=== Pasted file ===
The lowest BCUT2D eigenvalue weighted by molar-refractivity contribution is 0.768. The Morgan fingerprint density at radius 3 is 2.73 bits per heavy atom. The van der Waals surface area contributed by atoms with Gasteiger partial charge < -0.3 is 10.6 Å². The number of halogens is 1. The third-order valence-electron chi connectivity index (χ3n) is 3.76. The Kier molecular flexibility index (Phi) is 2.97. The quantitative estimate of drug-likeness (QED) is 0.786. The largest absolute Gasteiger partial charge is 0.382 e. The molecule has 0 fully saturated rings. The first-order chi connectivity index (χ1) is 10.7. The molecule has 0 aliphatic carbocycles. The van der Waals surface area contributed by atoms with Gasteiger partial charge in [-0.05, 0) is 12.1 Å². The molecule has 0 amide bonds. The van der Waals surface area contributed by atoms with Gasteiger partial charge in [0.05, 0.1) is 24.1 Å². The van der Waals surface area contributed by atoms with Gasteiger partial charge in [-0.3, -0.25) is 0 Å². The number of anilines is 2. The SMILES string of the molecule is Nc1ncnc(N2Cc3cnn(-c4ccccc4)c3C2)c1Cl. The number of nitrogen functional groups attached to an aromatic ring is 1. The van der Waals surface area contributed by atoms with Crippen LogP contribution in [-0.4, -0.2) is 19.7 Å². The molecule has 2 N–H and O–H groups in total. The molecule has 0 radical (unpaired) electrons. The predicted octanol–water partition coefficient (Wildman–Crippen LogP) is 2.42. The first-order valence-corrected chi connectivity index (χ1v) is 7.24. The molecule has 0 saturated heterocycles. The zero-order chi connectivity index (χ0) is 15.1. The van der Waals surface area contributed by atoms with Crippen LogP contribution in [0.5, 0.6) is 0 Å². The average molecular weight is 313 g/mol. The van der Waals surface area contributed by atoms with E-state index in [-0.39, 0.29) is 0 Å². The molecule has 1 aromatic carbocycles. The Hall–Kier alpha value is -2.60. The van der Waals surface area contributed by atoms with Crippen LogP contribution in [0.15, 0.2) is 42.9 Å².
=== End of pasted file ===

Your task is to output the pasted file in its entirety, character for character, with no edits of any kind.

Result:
The lowest BCUT2D eigenvalue weighted by molar-refractivity contribution is 0.768. The Morgan fingerprint density at radius 3 is 2.73 bits per heavy atom. The van der Waals surface area contributed by atoms with Gasteiger partial charge < -0.3 is 10.6 Å². The number of halogens is 1. The third-order valence-electron chi connectivity index (χ3n) is 3.76. The Kier molecular flexibility index (Phi) is 2.97. The quantitative estimate of drug-likeness (QED) is 0.786. The largest absolute Gasteiger partial charge is 0.382 e. The molecule has 0 fully saturated rings. The first-order chi connectivity index (χ1) is 10.7. The molecule has 0 aliphatic carbocycles. The van der Waals surface area contributed by atoms with Gasteiger partial charge in [-0.05, 0) is 12.1 Å². The molecule has 0 amide bonds. The van der Waals surface area contributed by atoms with Gasteiger partial charge in [0.05, 0.1) is 24.1 Å². The van der Waals surface area contributed by atoms with Gasteiger partial charge in [-0.3, -0.25) is 0 Å². The number of anilines is 2. The SMILES string of the molecule is Nc1ncnc(N2Cc3cnn(-c4ccccc4)c3C2)c1Cl. The number of nitrogen functional groups attached to an aromatic ring is 1. The van der Waals surface area contributed by atoms with Crippen LogP contribution in [-0.4, -0.2) is 19.7 Å². The molecule has 2 N–H and O–H groups in total. The molecule has 0 radical (unpaired) electrons. The predicted octanol–water partition coefficient (Wildman–Crippen LogP) is 2.42. The first-order valence-corrected chi connectivity index (χ1v) is 7.24. The molecule has 0 saturated heterocycles. The zero-order chi connectivity index (χ0) is 15.1. The van der Waals surface area contributed by atoms with Crippen LogP contribution in [0.5, 0.6) is 0 Å². The average molecular weight is 313 g/mol. The van der Waals surface area contributed by atoms with E-state index in [-0.39, 0.29) is 0 Å². The molecule has 1 aromatic carbocycles. The Hall–Kier alpha value is -2.60. The van der Waals surface area contributed by atoms with Crippen LogP contribution in [0.15, 0.2) is 42.9 Å².